The first time Salma Ataya saw a group of young women dancing the traditional Palestinian dabke dance, she wanted to jump on stage and join in. “I remember seeing a girl dancing and thinking, I want to be like her. I had a passion for dance. I would finish school and go straight to dance class. I wanted to be dancing all the time.”
Ataya was 15 when she and her two sisters started attending dabke classes. Unlike her siblings, she felt a deep connection to dance and began going to contemporary workshops while continuing the dabke training. “With traditional you have to smile all the time and jump to a specific height. There’s lots of rules. I felt with contemporary it’s all about the way your express yourself. You can speak about anything you want, express yourself. Both dances were fun, though: they took you away from what you’re thinking. When I’m dancing I’m in a different world.”
The second-eldest of six children, Ataya was born and brought up in the city of Ramallah, in the Palestinian West Bank. She describes living in the city as being in a bubble where “you don’t feel what’s happening around you that much”. “We were all aware of what was happening, of course, with the settlements, but the cities felt closed into little bubbles.”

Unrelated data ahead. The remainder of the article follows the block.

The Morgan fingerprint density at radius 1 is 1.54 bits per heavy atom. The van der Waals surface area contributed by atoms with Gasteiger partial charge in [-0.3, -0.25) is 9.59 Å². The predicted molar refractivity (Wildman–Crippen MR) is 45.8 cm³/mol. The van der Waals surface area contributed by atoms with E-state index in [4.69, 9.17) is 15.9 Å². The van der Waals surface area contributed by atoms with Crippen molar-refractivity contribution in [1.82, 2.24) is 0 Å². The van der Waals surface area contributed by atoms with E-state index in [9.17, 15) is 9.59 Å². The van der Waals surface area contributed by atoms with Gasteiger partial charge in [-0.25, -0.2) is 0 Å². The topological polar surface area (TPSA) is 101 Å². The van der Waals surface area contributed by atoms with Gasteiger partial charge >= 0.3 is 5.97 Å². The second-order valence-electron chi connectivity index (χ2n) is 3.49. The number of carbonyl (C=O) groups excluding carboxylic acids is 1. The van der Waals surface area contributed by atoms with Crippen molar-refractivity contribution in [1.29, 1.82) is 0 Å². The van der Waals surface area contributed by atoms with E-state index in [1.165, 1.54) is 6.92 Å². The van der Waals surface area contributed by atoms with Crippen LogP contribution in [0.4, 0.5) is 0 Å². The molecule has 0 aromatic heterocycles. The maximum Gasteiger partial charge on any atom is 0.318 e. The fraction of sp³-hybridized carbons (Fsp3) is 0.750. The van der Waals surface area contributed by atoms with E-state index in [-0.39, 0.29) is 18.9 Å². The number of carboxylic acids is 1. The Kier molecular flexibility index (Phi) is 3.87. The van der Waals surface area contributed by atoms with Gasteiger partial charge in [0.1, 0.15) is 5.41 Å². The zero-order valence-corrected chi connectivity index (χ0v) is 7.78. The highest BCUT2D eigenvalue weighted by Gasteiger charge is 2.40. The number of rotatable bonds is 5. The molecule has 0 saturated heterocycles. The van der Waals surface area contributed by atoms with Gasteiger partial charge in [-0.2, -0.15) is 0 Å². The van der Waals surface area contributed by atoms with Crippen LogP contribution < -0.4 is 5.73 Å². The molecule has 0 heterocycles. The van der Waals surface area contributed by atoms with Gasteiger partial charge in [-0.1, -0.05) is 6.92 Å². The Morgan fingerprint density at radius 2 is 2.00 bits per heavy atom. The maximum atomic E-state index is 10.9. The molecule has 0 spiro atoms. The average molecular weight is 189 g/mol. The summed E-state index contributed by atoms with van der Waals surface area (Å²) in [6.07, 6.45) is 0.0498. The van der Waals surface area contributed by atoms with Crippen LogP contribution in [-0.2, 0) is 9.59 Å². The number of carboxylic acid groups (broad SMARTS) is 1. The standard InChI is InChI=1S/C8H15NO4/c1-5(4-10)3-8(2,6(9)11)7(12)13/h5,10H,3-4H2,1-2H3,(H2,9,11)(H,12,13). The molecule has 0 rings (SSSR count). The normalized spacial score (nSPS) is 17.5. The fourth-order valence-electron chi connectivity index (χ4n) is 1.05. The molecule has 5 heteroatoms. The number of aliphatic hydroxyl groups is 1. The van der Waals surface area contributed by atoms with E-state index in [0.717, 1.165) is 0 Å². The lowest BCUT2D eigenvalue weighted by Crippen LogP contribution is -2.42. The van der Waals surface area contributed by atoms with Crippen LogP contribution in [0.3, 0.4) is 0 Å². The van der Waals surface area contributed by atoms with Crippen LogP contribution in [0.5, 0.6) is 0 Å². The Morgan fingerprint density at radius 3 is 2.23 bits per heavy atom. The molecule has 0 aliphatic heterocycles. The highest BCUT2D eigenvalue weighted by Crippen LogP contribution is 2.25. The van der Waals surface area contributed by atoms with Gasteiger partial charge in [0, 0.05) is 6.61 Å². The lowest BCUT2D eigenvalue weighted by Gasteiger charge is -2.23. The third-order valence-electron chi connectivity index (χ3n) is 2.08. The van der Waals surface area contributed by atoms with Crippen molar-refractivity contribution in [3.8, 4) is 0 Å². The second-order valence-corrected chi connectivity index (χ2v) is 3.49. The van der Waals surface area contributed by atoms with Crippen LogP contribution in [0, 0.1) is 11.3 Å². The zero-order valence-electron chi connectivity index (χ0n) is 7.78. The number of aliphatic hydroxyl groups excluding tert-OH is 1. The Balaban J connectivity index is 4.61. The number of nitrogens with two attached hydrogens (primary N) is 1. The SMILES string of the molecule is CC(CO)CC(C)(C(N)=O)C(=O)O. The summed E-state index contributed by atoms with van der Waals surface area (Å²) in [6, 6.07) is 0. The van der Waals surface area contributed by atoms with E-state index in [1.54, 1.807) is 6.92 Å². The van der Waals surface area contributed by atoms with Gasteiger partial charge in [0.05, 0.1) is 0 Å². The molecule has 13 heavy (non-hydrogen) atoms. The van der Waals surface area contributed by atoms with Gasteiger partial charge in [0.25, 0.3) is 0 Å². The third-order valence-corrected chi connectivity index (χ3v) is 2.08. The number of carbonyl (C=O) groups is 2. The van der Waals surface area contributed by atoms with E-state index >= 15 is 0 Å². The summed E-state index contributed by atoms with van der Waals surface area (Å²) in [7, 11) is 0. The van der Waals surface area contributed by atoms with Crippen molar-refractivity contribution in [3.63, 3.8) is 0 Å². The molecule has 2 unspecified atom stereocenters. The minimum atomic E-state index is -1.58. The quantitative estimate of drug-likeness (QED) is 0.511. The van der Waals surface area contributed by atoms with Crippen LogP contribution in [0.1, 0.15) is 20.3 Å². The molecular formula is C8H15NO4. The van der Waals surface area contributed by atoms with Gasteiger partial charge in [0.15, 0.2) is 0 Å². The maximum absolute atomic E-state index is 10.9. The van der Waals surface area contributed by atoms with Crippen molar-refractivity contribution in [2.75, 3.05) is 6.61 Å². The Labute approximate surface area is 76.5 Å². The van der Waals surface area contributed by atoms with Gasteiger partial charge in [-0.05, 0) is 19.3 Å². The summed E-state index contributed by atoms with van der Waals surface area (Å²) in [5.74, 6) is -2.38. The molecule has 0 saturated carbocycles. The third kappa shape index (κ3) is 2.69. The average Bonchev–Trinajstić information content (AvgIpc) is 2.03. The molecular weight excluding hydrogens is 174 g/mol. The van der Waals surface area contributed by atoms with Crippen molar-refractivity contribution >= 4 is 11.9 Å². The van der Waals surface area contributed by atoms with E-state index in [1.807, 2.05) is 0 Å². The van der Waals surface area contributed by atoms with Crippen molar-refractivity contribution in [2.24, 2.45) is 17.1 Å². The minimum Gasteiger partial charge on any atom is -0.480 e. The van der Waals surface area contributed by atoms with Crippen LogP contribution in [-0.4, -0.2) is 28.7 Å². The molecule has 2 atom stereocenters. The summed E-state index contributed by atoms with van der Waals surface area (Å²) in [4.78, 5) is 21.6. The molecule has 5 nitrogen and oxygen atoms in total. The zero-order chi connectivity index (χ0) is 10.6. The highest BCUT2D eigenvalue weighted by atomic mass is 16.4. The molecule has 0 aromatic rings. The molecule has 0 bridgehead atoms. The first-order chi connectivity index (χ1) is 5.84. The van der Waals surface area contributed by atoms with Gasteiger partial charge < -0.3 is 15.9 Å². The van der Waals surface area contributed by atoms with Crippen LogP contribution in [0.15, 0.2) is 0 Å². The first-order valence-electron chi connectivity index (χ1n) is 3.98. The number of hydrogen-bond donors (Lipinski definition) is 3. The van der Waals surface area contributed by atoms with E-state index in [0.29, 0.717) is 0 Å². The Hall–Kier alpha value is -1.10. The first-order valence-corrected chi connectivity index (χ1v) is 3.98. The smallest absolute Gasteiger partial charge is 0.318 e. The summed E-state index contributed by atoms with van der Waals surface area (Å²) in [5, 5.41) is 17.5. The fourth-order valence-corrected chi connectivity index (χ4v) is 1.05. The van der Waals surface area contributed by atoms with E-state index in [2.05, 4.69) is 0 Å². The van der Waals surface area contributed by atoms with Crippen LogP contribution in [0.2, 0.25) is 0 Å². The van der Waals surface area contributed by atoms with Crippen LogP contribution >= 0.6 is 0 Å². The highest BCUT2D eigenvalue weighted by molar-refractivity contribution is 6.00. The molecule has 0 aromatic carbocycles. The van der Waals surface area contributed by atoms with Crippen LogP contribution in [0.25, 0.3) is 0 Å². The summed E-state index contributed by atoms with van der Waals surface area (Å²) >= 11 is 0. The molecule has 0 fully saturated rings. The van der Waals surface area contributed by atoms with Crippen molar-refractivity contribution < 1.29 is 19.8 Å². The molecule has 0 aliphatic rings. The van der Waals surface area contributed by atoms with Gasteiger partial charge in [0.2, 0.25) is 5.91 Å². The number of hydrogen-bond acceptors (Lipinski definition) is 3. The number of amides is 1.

Ataya’s parents, a hairdresser and a social scientist, were supportive of their daughter’s love of dance but encouraged her to study for a “real” degree, in journalism and social studies, when she finished school. In the meantime the young performer became an active member of the Saryyet Rammallah Dance Company, a group that performed all over the country and abroad in countries including Jordan, Libya and Norway.
Ataya was in her final year of her undergraduate degree when she joined the Belgian company Les ballets C de la B as part of a group of Palestinian dancers for its badke show, a contemporary performance based on the traditional dabke dance. The production toured the globe, bringing Ataya to places such as France, Switzerland and Canada. Crossing European borders without being stopped and questioned was such a relief after years of strict border controls in her home country, says Ataya.